At the beginning of the pandemic, I was very reluctant to pay for content. I was always trying to manage my reading within the miserly 3 free articles that publications allowed. The problem was made worse by the fact that the marketing teams of these publications promoted their articles on Facebook and I’m a sucker for clickbait. (Plus I was spending a lot of time on Facebook enviously eyeing other people’s sourdough while on a keto diet.)

Why pay for free apps?

Paying for apps – my middle class soul quailed at the thought. Surely the free version was good enough? But it wasn’t. I increasingly started feeling like Oliver Twist, pleading “Please can I have some more…”. I was hungry for more meeting time, more storage, more magazines, more photos, more workout routines, more tools.
It wasn’t just me. On Whatsapp groups there were pleas for ‘gift articles” from publications like The Ken and Morning Context as well as WSJ and NYT, and paid Zoom accounts for birthday parties.

Breaking the paywall hesitation:

I succumbed to a paid NYT subscription – just to keep on top of the COVID situation, you know. And a Morning Context one. Then Magzter to read Forbes articles I was quoted in. A running app and exercise app were paid for. Netflix and Amazon Prime were joined by Disney+.
It was liberating. Once I overcame the taboo of paying for apps for ‘personal’ usage, my digital experience became far more enjoyable. And friction free.
The cost of all this digital bling was less than what I used to spend in a month on eating out. And they contributed in a much better way to my well-being.

Are apps the new sugar?

I started ’splurging’ on productivity tools too. So much easier to get documents signed with Docusign! And set up meetings with Calendly. The form-filling and get signature feature of Adobe saves me a ton of printing and scanning. Paid Canva helps with the kids homework. The list goes on.
Agreed that it is a bit addictive. There’s a cycle of renewal and upgrades.
I realised that my previous experience as a perennial window-shopper of digital swag was for two reasons:
1. I had a lifetime of experience in kitting out my physical existence – but almost none in decking up my digital world.
2. I was a child of scarcity. Growing up, everything was scarce, so there’s a natural aversion to spending. I have to consciously cultivate an abundance mindset to invest in things that give me joy.
Now that the physical world is accessible once more, I am supplementing my digital subscriptions with some real world ones – first is a run coach. But I’m also doing some Marie Kondo’ing and removing apps that “don’t spark joy”.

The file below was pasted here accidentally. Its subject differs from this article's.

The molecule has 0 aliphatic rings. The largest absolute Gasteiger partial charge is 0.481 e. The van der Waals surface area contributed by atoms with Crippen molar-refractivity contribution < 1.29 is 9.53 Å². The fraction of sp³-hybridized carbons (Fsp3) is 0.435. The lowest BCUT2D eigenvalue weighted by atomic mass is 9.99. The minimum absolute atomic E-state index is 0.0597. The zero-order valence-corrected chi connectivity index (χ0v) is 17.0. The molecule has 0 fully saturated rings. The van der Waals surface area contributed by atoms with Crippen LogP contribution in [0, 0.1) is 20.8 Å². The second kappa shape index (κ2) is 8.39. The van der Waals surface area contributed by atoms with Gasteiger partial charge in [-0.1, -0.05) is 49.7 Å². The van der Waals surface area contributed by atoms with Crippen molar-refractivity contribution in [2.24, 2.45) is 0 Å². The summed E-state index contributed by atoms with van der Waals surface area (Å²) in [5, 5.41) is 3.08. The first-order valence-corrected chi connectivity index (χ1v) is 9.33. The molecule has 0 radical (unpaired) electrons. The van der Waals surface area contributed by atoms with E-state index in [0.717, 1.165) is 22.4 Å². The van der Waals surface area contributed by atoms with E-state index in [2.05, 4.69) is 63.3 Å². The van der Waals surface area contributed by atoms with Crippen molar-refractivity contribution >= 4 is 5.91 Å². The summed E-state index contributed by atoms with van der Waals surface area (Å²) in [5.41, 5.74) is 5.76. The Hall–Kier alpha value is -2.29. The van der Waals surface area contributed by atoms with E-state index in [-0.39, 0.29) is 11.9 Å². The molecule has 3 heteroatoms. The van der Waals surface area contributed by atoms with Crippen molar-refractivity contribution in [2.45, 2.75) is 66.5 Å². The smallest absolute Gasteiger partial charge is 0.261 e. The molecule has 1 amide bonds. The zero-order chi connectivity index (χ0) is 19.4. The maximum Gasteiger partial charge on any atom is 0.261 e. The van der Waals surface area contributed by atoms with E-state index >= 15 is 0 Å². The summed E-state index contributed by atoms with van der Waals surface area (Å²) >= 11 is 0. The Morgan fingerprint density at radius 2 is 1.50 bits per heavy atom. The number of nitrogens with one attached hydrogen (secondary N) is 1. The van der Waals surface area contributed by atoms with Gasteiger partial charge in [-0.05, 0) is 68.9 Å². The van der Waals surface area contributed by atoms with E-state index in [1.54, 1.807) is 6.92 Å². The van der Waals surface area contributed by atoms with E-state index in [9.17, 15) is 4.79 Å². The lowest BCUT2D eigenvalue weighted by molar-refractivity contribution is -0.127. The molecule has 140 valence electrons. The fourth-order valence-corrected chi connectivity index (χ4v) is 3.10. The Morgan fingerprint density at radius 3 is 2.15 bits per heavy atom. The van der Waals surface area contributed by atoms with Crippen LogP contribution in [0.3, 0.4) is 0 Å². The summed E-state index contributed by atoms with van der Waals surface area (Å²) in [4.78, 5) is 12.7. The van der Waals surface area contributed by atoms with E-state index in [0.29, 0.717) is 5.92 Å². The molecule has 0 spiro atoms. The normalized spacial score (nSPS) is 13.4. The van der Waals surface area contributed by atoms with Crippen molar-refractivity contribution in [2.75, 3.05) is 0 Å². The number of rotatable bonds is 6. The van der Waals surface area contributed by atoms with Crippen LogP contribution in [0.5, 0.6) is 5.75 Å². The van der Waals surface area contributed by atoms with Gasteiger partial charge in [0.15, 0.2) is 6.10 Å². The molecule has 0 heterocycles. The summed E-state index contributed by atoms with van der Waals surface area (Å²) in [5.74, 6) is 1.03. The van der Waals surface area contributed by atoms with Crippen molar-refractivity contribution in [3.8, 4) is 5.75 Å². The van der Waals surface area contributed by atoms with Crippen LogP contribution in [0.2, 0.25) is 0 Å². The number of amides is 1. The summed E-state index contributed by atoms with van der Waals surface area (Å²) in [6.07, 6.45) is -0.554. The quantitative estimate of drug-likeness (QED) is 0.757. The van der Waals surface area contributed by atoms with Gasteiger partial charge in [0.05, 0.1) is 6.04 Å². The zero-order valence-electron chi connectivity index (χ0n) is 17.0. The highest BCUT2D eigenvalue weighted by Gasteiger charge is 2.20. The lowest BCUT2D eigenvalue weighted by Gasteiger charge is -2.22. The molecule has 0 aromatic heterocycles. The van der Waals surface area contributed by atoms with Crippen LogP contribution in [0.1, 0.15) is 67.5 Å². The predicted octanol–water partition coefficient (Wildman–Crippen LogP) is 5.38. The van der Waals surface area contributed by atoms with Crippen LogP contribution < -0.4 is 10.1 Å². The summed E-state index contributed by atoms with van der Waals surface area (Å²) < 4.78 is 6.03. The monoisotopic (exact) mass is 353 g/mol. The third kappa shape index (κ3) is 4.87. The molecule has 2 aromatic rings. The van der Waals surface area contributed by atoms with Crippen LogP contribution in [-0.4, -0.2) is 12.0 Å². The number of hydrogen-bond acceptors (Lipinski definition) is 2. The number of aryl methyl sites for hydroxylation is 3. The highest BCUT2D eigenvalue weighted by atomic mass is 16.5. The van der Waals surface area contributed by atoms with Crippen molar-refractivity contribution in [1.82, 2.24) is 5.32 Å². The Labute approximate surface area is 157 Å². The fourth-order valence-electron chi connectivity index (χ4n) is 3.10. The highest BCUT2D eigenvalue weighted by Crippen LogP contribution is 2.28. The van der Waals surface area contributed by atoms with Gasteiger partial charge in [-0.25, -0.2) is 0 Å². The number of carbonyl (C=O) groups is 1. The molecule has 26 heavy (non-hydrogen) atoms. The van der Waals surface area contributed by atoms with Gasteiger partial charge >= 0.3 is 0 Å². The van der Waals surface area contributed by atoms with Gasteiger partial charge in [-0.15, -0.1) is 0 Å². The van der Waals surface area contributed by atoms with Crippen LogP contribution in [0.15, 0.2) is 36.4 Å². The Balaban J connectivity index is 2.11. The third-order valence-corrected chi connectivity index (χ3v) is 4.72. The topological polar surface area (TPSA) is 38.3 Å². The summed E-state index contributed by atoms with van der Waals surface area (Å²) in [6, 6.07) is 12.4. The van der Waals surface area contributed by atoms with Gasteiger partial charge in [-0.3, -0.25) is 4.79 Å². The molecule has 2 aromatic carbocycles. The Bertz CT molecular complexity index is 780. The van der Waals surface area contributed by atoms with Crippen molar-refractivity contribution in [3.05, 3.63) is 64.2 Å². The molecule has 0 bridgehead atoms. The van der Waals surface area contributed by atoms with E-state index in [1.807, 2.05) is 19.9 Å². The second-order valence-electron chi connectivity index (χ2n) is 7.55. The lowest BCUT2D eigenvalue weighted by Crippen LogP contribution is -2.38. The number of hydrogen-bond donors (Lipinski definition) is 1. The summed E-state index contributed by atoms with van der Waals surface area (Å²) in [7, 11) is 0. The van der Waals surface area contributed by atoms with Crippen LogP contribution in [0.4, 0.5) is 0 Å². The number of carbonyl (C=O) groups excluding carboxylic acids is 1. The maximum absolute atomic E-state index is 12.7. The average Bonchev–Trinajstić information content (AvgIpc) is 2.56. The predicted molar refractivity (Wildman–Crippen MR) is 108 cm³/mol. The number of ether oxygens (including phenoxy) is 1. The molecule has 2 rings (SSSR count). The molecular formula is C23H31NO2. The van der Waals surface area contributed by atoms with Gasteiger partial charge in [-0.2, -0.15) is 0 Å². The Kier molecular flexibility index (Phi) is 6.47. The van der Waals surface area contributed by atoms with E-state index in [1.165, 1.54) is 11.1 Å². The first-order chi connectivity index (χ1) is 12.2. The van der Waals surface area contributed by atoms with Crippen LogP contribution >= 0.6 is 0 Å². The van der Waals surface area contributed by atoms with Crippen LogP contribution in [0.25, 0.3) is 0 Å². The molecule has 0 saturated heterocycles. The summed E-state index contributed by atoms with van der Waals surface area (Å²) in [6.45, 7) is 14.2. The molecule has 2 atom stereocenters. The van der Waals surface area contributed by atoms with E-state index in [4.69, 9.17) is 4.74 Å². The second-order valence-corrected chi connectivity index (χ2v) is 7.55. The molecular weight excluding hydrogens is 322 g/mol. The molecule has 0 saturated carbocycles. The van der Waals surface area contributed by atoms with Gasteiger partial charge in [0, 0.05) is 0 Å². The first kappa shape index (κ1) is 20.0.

What should be your personal app strategy?

1. If you are hitting paywalls often and it is hurting your seamless digital experience spring for the paid version.
2. Set aside a monthly “digital budget” to manage your tool kit. Keeping YOLO in mind, of course.
3. Pay for content – the quality and experience is better. Psst -my book – Marketing without Money is finally finished and is going to launch in December!

Next issue:

My previous issue covered the need for a multi-channel approach to content embracing manga, audio, video etc. Some of my readers wrote in to say it was one of my best ever! Thank you Hilton Barbour, Julie Schwartz! Since the topic of neurodiversity struck a chord, the next issue of this newsletter will be on “Why all diversity is not equal”. 

Me in the media:

“Once upon a time in Korea” – Rajiv Singh, Forbes India

From Paul Writer:

Thanks for reading to the end! Here’s a bonus for you 🙂 Continuing my journey to push myself beyond text communication, here’s a 90 second video version of the previous issue of the newsletter.


  1. Paid app is fine if it is a productive tool. But subscription for news site is simply no. They are already making money through advertisements and through cookies and the annoying popups. And as such nowadays news sites are very partisan..right or left …no center. So why pay for their agenda? I have found ways to circumvent paid walls.


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